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Kurt Worthmann, Teresa Stearns, Katie Macken, Stuart Adams.

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Presentation on theme: "Kurt Worthmann, Teresa Stearns, Katie Macken, Stuart Adams."— Presentation transcript:

1 Kurt Worthmann, Teresa Stearns, Katie Macken, Stuart Adams

2  Over 3 million reports of child abuse are made every year in the United States; however, those reports can include multiple children.  In 2007, approximately 5.8 million children were involved in an estimated 3.2 million child abuse reports and allegations.  Almost five children die everyday as a result of child abuse. More than three out of four are under the age of 4.

3  The estimated annual cost of child abuse and neglect in the United States for 2007 is $104 billion.  more than 1.25 million, or 1 in every 58 children in the United States, were abused in 2006.  More than half (61 percent) of the children (771,700 children) were victims of neglect, meaning a parent or guardian failed to provide for the child's basic needs. Forms of neglect include educational neglect (360,500 children), physical neglect (295,300 children), and emotional neglect (193,400).

4  1884- Great Britain created National Society for the Prevention of Cruelty to Children.  New York was the 1 st State to legislate a law for protecting children passed in 1800’s.  1960’s; child abuse was recognized as a noticeable condition which threatens the life of a child.  1962; federal Children’s Bureau created a law on how to report child abuse.  1970; all 50 states had their own laws on reporting child abuse  1974 Congress set forth the National Center on Child Abuse and Neglect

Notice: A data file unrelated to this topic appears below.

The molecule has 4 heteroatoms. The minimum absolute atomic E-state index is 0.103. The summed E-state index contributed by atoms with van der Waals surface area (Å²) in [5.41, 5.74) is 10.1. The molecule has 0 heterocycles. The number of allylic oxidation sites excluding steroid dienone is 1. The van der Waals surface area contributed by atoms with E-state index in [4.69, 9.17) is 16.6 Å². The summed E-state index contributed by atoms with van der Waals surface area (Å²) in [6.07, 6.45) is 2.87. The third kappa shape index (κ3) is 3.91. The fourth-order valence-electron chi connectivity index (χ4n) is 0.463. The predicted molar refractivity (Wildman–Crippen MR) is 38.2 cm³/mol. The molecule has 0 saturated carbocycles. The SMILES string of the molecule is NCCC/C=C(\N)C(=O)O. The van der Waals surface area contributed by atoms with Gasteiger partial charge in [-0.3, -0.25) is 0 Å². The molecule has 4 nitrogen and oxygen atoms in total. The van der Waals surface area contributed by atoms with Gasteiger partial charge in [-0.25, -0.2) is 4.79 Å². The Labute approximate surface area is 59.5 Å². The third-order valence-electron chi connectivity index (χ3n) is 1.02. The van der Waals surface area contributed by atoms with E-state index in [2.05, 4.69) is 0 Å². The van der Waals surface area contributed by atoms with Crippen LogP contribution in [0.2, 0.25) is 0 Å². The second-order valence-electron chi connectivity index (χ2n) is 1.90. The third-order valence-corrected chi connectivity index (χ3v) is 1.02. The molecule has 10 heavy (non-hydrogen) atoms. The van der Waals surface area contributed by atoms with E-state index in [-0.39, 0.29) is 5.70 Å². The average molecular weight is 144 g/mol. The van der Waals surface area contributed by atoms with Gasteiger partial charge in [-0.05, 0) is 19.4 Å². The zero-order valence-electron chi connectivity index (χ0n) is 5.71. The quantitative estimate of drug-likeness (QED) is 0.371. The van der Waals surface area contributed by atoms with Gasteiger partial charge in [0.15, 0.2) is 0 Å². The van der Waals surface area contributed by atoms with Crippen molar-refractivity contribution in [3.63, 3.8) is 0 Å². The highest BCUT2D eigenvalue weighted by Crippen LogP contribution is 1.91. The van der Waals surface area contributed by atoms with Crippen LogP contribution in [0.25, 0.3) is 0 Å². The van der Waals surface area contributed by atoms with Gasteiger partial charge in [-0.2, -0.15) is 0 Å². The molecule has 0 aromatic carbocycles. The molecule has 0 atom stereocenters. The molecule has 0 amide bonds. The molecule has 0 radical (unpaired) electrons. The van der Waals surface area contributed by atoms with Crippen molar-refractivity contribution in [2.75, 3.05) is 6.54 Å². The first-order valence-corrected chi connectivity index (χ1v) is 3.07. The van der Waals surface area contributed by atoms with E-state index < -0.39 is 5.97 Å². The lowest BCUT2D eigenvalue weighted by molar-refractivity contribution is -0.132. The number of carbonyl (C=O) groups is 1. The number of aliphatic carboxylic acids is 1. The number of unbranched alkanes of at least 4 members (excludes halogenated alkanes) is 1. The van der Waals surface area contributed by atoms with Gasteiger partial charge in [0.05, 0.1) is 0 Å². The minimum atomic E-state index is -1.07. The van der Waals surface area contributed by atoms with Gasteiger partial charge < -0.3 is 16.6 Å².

6  Different social norms from present days and the past  Socially acceptable to “beat” your child  Masculine  Discipline

7  Child abuse is abusing the child in result of affecting the child physical or emotional well being or even resulting in the death of a child.  How much is too much?  Child Discipline can be seen as “training” the child and having them understand his/her consequences.  Imposed or set consequences for children will gradually enable them to create self- discipline.

8  In physical abuse, unlike physical forms of discipline, the following elements are present:  Unpredictability. The child never knows what is going to set the parent off. There are no clear boundaries or rules. The child is constantly walking on eggshells, never sure what behavior will trigger a physical assault.  Lashing out in anger. Physically abusive parents act out of anger and the desire to assert control, not the motivation to lovingly teach the child. The angrier the parent, the more intense the abuse.  Using fear to control behavior. Parents who are physically abusive may believe that their children need to fear them in order to behave, so they use physical abuse to “keep their child in line.” However, what children are really learning is how to avoid being hit, not how to behave or grow as individuals.

9  Neglect  Physical  Sexual  Psychological  Medical  Other

10  Warning signs for:  Emotional Abuse  Physical Abuse  Neglect Abuse  Sexual abuse

11  Primary  Secondary  Tertiary

12  Include strategies such as crises hot lines, support groups, school based programs and parenting education classes.  Prevention in today’s world is heading down a different path and has taken on a new focus. We’re “targeting the potential victim rather than the potential perpetrator” and adding “an emphasis on primary rather than secondary or tertiary prevention (Daro p200).”

13  Which are most effective?  Primary prevention programs differ in two different ways, those are training methods and program content.  Training methods are then further broken down into two more groups; information based approaches where the child is essentially lectured and learns through observation and behavioral skills training (BST) programs where the child is to roll play and interact in a real life situation.


15  Secondary Prevention of child abuse deals with children and families who have not yet dealt with abuse but are at high risk for it.  Families considered to be under secondary prevention show the coming signs and risk factors of abuse.